Money In The Bank
1. An annual WWE Pay-Per-View since 2010.
2. A WWE-specific match type that resembles a ladder match with the added stipulation that the winner receives a briefcase that entitles them to one impromptu match for any championship for one year.
A manager, valet, or wrestler who takes over promo and interview duties for a wrestler who’s not particularly strong as a verbal actor.
A pin attempt where the pinned wrestler kicks out at the last possible moment.
New Japan Pro Wrestling
A Japanese wrestling promotion founded in 1972 by Antonio Inoki. It is the largest wrestling company in Japan, and the second largest currently in the world. The promotion is known for its focus on strong-style wrestling, it’s openness to working with other promotions, and it’s lack of over-the-top storylines. The current booker is Gedo, and some of it’s most notable stars through it’s history include Inoki, Great Muta, Tiger Mask, Vader, Keiji Mutoh, Shinya Hashimoto, Masahiro Chono, The Great Sasuke, Jushin Thunder Liger, Shinsuke Nakamura, Kazuchica Okada, Kenny Omega, and Hiroshi Tanahashi.
WCW’s flagship weekly three-hour show on TNT. Ran from 1995-2001 and was prominent in the Monday Night Wars.
To provide little to no reaction to the offensive maneuver of another wrestler.
The National Wrestling Alliance. The dominant promotional body of the territory days of pro wrestling. Formed in 1948 and continuing in it’s original format until 2012, the NWA oversaw talent exchanges between various regional territorial promotions, and through a governing body determined the overall World Champion. Most notable American promotions were at one time affiliates of the NWA. Currently, Smashing Pumpkins lead singer Billy Corgan owns the rights to the NWA and has been promoting the NWA Championship throughout various promotions and showcasing it on the YouTube program “Ten Pounds of Gold.” Some of the most notable wrestlers of the NWA’s heyday included Ric Flair, Dusty Rhodes, Harley Race, Terry Funk, The Rock N Roll Express, Lou Thez, and Buddy Rogers.
The third brand of WWE. Originally a reality-show based program, NXT transitioned to a developmental promotion in 2012. NXT is based out of Florida, with HHH as booker, and runs weekly television on the WWE Network with quarterly Supercards called “TakeOvers.” NXT is known for it’s presentational style focused on a lack of gimmicks, dark lighting, and adherence to traditional wrestling storyline conventions. Some of the notable stars through their history include Seth Rollins, Adrian Neville, Paige, Finn Balor, Sami Zayn, Samoa Joe, Shinsuke Nakamura, Johnny Gargano, Tomasso Ciampa, Tyler Breeze, Asuka, Bayley, Charlotte Flair, Becky Lynch, and Sasha Banks.
To provide too much reaction to the offensive maneuver of another wrestler, often a sign of legit disrespect.
A place that mysterious or monstrous wrestlers are said to be billed from, in order to build mystique.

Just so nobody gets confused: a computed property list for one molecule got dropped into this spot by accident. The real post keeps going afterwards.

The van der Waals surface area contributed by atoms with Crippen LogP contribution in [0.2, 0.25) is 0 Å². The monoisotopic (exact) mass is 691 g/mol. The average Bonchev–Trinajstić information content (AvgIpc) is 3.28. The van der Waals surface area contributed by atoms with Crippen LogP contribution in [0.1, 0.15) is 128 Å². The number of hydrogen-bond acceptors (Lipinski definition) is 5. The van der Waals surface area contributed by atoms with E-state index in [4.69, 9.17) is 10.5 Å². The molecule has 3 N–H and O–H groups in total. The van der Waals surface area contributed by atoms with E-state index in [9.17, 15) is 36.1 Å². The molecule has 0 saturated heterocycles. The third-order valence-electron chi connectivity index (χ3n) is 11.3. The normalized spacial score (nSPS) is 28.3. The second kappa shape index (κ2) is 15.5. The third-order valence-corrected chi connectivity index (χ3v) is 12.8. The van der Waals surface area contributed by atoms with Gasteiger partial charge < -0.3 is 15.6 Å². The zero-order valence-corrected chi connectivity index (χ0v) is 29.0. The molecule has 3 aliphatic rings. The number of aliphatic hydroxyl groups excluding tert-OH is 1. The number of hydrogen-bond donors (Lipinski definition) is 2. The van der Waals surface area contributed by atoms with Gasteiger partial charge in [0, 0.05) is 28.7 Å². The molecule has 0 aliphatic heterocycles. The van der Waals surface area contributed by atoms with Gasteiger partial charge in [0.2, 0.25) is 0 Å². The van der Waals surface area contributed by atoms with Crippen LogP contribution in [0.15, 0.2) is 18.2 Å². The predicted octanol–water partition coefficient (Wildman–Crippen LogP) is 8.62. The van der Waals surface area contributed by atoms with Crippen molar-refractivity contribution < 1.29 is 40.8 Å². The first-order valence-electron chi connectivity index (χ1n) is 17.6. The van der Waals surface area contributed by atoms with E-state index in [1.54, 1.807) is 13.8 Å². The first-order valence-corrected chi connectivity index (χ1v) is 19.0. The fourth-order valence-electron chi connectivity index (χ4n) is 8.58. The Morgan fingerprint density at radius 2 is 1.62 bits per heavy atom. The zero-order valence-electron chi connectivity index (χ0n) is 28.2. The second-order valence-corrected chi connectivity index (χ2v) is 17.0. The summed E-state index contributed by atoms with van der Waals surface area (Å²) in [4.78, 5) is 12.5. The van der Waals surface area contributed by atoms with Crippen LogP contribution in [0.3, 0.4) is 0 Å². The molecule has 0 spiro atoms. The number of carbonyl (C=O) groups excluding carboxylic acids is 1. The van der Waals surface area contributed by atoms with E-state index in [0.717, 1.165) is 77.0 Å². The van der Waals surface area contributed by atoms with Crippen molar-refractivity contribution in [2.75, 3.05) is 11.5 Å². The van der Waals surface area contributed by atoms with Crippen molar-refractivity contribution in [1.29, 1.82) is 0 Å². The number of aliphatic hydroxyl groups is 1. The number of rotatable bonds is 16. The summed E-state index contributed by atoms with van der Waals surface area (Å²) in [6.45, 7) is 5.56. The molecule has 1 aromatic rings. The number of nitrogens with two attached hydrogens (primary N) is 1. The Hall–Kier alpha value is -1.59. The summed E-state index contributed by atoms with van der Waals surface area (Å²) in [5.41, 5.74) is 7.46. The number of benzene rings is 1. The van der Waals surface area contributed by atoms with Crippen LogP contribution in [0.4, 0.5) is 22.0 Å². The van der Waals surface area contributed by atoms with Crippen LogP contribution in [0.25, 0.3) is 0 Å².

Pay Per View
A wrestling event that occurs monthly or quarterly that is thought to be the conclusion of storylines established on weekly televised programming. The term comes from the price of admission to watch, but is now antiquated in WWE where all Pay-Per-Views are included in the price of a WWE Network subscription.
A WWE-owned complex in Florida, where new wrestlers are trained and experienced wrestlers rehab from injury. The Performance Center is where NXT is based out of.
A wrestling maneuver where a standing wrestler holds their opponent in an upside-down position and drops to a seated position, driving the opponent’s head into the mat. This is possibly the most famous classic wrestling move, and also the most legitimately dangerous. The traditional Piledriver is currently banned in WWE, and would results in a disqualification in Mixed Martial Arts.
The most common way to finish a wrestling match, by pinning your opponents shoulders to the mat for a referee’s count of three seconds.
On-air terminology for a promo delivered in a worked-shoot style that is presented as a performer going off-script to air grievances. Popularized by CM Punk.
Watch: CM Punk’s famous Pipe Bomb before the legit end of his WWE contract.
A wrestling throw that involves a wrestling lifting their opponent and falling or bridging to slam their opponent’s back into the mat. The most common variant is the Suplex.
The audible reaction a wrestler’s entrance, match finish, wrestling move, or theatrical moment receives from the audience.
Watch: Steve Austin get a gigantic pop
A match who’s purpose on a wrestling card is to provide simple to understand entertainment. Usually these matches are short, and “digestible” like popcorn.
To accidentally hit an opponent with a real punch or strike.
A wrestler takes a powder when they roll out of the ring to regain their composure, allowing other wrestlers to take center stage in the ring. Wrestling’s answer to a character in a play going off-stage.
A segment on wrestling television that doesn’t take place live, but rather is filmed and edited in advance.
1. A wrestling soliloquy, where a wrestler vocalizes his acting objective.
2. To cut a promo, is to perform a wrestling soliloquy.
Watch: Scott Steiner shows us how NOT to do a promo
The dramatic unfolding of a match. A wrestler who has good psychology is known for making any action of a match look believable.
To move a wrestler into a more prominent starring role on the show.
An annual list from Pro Wrestling Illustrated magazine that ranks the best 500 wrestlers in the world. The list historically favored kayfabe in their rankings, but has since blended a mix of kayfabe and critical rankings, such as when mid-card wrestler Dean Malenko was ranked number one in 1997.